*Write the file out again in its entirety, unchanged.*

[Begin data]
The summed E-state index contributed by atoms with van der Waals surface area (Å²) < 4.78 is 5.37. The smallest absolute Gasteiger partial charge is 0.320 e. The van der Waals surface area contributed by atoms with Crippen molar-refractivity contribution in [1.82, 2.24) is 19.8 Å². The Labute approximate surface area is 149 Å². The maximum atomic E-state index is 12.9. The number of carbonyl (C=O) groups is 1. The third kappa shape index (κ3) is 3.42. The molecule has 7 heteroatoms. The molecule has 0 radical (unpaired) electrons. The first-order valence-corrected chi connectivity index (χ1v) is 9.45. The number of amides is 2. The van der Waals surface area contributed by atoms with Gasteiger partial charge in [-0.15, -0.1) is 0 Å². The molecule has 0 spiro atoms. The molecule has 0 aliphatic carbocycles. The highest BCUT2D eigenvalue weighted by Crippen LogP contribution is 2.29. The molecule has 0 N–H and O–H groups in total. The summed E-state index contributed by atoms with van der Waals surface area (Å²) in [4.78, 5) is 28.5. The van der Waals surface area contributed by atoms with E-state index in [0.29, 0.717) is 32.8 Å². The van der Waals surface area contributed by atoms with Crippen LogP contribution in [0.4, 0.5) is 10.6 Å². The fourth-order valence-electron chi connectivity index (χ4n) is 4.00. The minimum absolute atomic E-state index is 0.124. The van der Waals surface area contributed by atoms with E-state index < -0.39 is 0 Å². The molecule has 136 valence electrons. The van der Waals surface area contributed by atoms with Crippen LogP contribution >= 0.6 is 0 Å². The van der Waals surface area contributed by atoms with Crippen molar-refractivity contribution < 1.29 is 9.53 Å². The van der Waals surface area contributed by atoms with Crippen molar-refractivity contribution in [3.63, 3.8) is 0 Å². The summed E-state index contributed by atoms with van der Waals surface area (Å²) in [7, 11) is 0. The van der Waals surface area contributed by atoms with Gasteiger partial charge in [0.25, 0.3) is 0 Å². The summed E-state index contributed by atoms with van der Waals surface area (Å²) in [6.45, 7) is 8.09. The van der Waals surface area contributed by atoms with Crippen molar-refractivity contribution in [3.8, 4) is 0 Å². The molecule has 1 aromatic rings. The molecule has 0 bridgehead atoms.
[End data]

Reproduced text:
The summed E-state index contributed by atoms with van der Waals surface area (Å²) < 4.78 is 5.37. The smallest absolute Gasteiger partial charge is 0.320 e. The van der Waals surface area contributed by atoms with Crippen molar-refractivity contribution in [1.82, 2.24) is 19.8 Å². The Labute approximate surface area is 149 Å². The maximum atomic E-state index is 12.9. The number of carbonyl (C=O) groups is 1. The third kappa shape index (κ3) is 3.42. The molecule has 7 heteroatoms. The molecule has 0 radical (unpaired) electrons. The first-order valence-corrected chi connectivity index (χ1v) is 9.45. The number of amides is 2. The van der Waals surface area contributed by atoms with Gasteiger partial charge in [-0.15, -0.1) is 0 Å². The molecule has 0 spiro atoms. The molecule has 0 aliphatic carbocycles. The highest BCUT2D eigenvalue weighted by Crippen LogP contribution is 2.29. The molecule has 0 N–H and O–H groups in total. The summed E-state index contributed by atoms with van der Waals surface area (Å²) in [4.78, 5) is 28.5. The van der Waals surface area contributed by atoms with E-state index in [0.29, 0.717) is 32.8 Å². The van der Waals surface area contributed by atoms with Crippen LogP contribution in [0.4, 0.5) is 10.6 Å². The fourth-order valence-electron chi connectivity index (χ4n) is 4.00. The minimum absolute atomic E-state index is 0.124. The van der Waals surface area contributed by atoms with E-state index < -0.39 is 0 Å². The molecule has 136 valence electrons. The van der Waals surface area contributed by atoms with Crippen LogP contribution >= 0.6 is 0 Å². The van der Waals surface area contributed by atoms with Crippen molar-refractivity contribution < 1.29 is 9.53 Å². The van der Waals surface area contributed by atoms with Crippen molar-refractivity contribution in [3.63, 3.8) is 0 Å². The summed E-state index contributed by atoms with van der Waals surface area (Å²) in [7, 11) is 0. The van der Waals surface area contributed by atoms with Gasteiger partial charge in [0.25, 0.3) is 0 Å². The summed E-state index contributed by atoms with van der Waals surface area (Å²) in [6.45, 7) is 8.09. The van der Waals surface area contributed by atoms with Crippen molar-refractivity contribution in [3.8, 4) is 0 Å². The molecule has 1 aromatic rings. The molecule has 0 bridgehead atoms.